Eleanor Roosevelt was an American politician, activist and diplomat. She is best known as the 32nd First Lady of the United States from 1933 to 1945; according to PBS, she is the longest-serving first lady in United States history. According to the Franklin D. Roosevelt Presidential Library and Museum, Roosevelt lost both parents as a child and she was sent to live with her grandmother, Valentine G. Hall. At the age of 15, she was sent to a private school for girls in England and returned to New York, her home state, at the age of 18. In 1905, she married her fifth cousin, Franklin Delano Roosevelt, who would later become an American. President. While serving as First Lady, Eleanor was considered the “eyes, ears and legs” of the President as she traveled all over the country. She was an activist who fought for the rights and needs of minority groups, the poor and disadvantaged. In 1935, Eleanor began her own syndicated column, “My Day”, which ran until 1962. Her husband died in 1945; even after his death, she continued a life of goodwill. She was president of the Commission on Human Rights and drafted the Universal Declaration of Human Rights, which the General Assembly adopted in 1948. She volunteered for the American Association of the United Nations and later became Chair of the Association’s Board of Directors. Eleanor was a prolific speaker and writer and maintained her public image until her death in 1962.

Jovita Idar (1885-1946)

Jovita Idár was a Mexican-American journalist, activist and suffragist. According to the National Museum of Women’s History, Idár’s first career choice was to become a teacher. however, she soon quit after being exposed to segregation and violence against Mexican-American students. Idár then started working at his father’s newspaper, La Cronica; some of his siblings also worked for the newspaper. In 1911, the Idár family created the first Mexican Congress to unify Mexicans and fight injustice. Later that year, Idár founded and became the president of La Liga Feminil Mexicaista or the Mexican Women’s League. This organization advocated for women’s suffrage by teaching local Mexican American students. Idár finally left La Cronica and started working for a newspaper called The Progresso. After writing an article opposing President Woodrow’s decision to send US troops to the border, the US military attempted to shut down The Progresso. Although they succeeded, Idár was able to hold them off by standing in front of the office door. Throughout his life, Idár continued to write numerous articles that advocated the fair treatment of Mexican-Americans. She also served during the Mexican Revolution as a nurse.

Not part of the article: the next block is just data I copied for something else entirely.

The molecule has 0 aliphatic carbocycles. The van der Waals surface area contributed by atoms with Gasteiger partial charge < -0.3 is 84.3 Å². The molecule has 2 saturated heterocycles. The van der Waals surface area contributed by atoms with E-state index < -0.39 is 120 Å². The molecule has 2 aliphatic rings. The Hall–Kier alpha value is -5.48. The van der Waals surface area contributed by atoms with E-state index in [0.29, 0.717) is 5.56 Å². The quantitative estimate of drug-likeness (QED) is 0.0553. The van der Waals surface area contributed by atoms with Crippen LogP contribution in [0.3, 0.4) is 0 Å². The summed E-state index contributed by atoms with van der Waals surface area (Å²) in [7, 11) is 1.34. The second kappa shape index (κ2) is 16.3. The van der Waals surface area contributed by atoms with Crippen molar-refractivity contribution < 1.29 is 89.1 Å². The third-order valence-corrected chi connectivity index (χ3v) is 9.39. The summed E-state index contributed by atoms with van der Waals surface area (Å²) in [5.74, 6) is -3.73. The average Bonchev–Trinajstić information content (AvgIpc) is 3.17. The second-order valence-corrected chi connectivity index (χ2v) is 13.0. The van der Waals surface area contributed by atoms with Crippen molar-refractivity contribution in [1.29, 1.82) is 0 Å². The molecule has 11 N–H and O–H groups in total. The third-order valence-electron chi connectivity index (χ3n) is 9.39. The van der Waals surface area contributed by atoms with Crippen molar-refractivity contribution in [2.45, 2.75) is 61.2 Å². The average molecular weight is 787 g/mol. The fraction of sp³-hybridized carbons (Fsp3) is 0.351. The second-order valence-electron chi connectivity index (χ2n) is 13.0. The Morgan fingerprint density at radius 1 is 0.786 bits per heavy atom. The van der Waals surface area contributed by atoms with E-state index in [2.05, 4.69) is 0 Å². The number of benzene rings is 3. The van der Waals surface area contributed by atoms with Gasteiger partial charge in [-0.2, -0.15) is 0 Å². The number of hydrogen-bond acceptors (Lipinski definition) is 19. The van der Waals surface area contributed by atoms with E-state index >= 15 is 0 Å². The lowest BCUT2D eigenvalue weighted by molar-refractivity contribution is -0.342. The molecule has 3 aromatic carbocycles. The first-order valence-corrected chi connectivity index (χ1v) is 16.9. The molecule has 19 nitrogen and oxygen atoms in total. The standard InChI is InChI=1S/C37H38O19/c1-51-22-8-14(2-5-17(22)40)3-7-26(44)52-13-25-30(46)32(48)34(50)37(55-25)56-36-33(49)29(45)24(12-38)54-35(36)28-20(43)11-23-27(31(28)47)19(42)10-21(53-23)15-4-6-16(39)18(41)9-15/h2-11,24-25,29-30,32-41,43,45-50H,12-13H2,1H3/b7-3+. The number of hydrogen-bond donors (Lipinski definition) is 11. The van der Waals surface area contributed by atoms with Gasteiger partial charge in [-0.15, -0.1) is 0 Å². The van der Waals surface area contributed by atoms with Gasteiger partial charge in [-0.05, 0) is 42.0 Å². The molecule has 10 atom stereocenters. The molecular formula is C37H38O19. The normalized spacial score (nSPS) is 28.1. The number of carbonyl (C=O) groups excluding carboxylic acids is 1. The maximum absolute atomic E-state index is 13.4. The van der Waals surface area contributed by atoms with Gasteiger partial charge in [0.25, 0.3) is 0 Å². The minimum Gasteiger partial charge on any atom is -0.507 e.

Maria Grandchef (1925-2013)

Maria Tallchief was the first Native American (Osage Nation) woman to become a prima ballerina. Tallchief started dancing at the age of three and at 17 moved to New York to pursue a career in dancing. According to the National Women’s History Museum, Tallchief was cast as an understudy in the Ballet Russe, the premier Russian ballet company in the United States at the time. When one of the lead ballerinas had to leave the company, Tallchief was asked to replace her. His performance captivated the audience. In 1947, Tallchief danced with the Paris Opera Ballet, becoming the first American to do so. A year earlier, Tallchief had married choreographer George Balanchine. Balanchine took over the ballet Bird of Fire and cast Tallchief in the lead role. According to biography.com, other Tallchief productions have starred in included Nutcracker like the sugar plum fairyMiss Julie, Scottish Symphony and Orpheus. During her time as a ballerina, many suggested that Tallchief change her last name to avoid discrimination against her Native American heritage; Tallchief refused. Tallchief died in Chicago in 2013 at the age of 88.